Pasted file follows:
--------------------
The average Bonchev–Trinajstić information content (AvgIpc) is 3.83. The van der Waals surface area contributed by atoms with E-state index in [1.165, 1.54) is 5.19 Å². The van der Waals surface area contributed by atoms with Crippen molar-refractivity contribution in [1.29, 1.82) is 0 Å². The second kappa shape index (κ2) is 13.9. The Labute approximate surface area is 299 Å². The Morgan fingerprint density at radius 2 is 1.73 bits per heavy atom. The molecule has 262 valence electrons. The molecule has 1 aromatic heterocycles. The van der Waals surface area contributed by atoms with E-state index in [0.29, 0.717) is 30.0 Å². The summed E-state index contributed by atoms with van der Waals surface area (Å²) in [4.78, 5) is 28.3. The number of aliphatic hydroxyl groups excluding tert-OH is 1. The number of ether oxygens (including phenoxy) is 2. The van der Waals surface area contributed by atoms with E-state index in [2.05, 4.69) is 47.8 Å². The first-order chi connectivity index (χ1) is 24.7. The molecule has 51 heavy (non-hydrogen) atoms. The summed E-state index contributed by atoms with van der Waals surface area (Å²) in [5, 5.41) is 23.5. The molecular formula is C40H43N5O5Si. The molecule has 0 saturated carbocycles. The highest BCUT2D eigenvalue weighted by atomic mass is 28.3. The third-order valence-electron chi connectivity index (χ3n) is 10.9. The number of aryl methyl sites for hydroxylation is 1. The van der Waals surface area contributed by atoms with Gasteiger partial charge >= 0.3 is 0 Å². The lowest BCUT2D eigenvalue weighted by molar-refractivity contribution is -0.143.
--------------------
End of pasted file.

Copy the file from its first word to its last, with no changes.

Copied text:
The average Bonchev–Trinajstić information content (AvgIpc) is 3.83. The van der Waals surface area contributed by atoms with E-state index in [1.165, 1.54) is 5.19 Å². The van der Waals surface area contributed by atoms with Crippen molar-refractivity contribution in [1.29, 1.82) is 0 Å². The second kappa shape index (κ2) is 13.9. The Labute approximate surface area is 299 Å². The Morgan fingerprint density at radius 2 is 1.73 bits per heavy atom. The molecule has 262 valence electrons. The molecule has 1 aromatic heterocycles. The van der Waals surface area contributed by atoms with E-state index in [0.29, 0.717) is 30.0 Å². The summed E-state index contributed by atoms with van der Waals surface area (Å²) in [4.78, 5) is 28.3. The number of aliphatic hydroxyl groups excluding tert-OH is 1. The number of ether oxygens (including phenoxy) is 2. The van der Waals surface area contributed by atoms with E-state index in [2.05, 4.69) is 47.8 Å². The first-order chi connectivity index (χ1) is 24.7. The molecule has 51 heavy (non-hydrogen) atoms. The summed E-state index contributed by atoms with van der Waals surface area (Å²) in [5, 5.41) is 23.5. The molecular formula is C40H43N5O5Si. The molecule has 0 saturated carbocycles. The highest BCUT2D eigenvalue weighted by atomic mass is 28.3. The third-order valence-electron chi connectivity index (χ3n) is 10.9. The number of aryl methyl sites for hydroxylation is 1. The van der Waals surface area contributed by atoms with Gasteiger partial charge >= 0.3 is 0 Å². The lowest BCUT2D eigenvalue weighted by molar-refractivity contribution is -0.143.